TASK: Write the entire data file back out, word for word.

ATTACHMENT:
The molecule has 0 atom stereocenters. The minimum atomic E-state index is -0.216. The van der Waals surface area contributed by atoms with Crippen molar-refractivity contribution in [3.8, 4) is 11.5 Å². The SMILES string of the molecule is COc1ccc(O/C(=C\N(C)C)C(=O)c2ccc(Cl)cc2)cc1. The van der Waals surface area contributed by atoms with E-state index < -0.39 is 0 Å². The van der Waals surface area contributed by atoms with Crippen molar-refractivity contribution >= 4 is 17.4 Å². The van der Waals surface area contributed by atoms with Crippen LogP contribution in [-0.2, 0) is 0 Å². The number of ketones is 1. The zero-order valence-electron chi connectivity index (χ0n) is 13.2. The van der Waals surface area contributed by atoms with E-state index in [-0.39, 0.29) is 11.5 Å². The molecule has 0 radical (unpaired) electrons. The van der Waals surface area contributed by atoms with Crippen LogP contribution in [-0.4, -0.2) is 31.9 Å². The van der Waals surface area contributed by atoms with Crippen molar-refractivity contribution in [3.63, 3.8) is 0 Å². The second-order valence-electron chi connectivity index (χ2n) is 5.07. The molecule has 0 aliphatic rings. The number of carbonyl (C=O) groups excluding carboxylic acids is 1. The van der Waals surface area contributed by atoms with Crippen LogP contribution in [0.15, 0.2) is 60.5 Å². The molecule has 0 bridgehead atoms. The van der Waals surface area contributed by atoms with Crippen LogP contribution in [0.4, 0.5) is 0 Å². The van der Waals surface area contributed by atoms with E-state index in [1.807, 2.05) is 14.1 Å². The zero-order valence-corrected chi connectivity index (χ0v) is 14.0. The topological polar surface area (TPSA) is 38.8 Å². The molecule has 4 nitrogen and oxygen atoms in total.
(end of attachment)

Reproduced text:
The molecule has 0 atom stereocenters. The minimum atomic E-state index is -0.216. The van der Waals surface area contributed by atoms with Crippen molar-refractivity contribution in [3.8, 4) is 11.5 Å². The SMILES string of the molecule is COc1ccc(O/C(=C\N(C)C)C(=O)c2ccc(Cl)cc2)cc1. The van der Waals surface area contributed by atoms with E-state index < -0.39 is 0 Å². The van der Waals surface area contributed by atoms with Crippen molar-refractivity contribution >= 4 is 17.4 Å². The van der Waals surface area contributed by atoms with Crippen LogP contribution in [-0.2, 0) is 0 Å². The number of ketones is 1. The zero-order valence-electron chi connectivity index (χ0n) is 13.2. The van der Waals surface area contributed by atoms with E-state index in [-0.39, 0.29) is 11.5 Å². The molecule has 0 radical (unpaired) electrons. The van der Waals surface area contributed by atoms with Crippen LogP contribution in [-0.4, -0.2) is 31.9 Å². The van der Waals surface area contributed by atoms with Crippen molar-refractivity contribution in [3.63, 3.8) is 0 Å². The second-order valence-electron chi connectivity index (χ2n) is 5.07. The molecule has 0 aliphatic rings. The number of carbonyl (C=O) groups excluding carboxylic acids is 1. The van der Waals surface area contributed by atoms with Crippen LogP contribution in [0.15, 0.2) is 60.5 Å². The molecule has 0 bridgehead atoms. The van der Waals surface area contributed by atoms with Crippen LogP contribution in [0.4, 0.5) is 0 Å². The van der Waals surface area contributed by atoms with E-state index in [1.807, 2.05) is 14.1 Å². The zero-order valence-corrected chi connectivity index (χ0v) is 14.0. The topological polar surface area (TPSA) is 38.8 Å². The molecule has 4 nitrogen and oxygen atoms in total.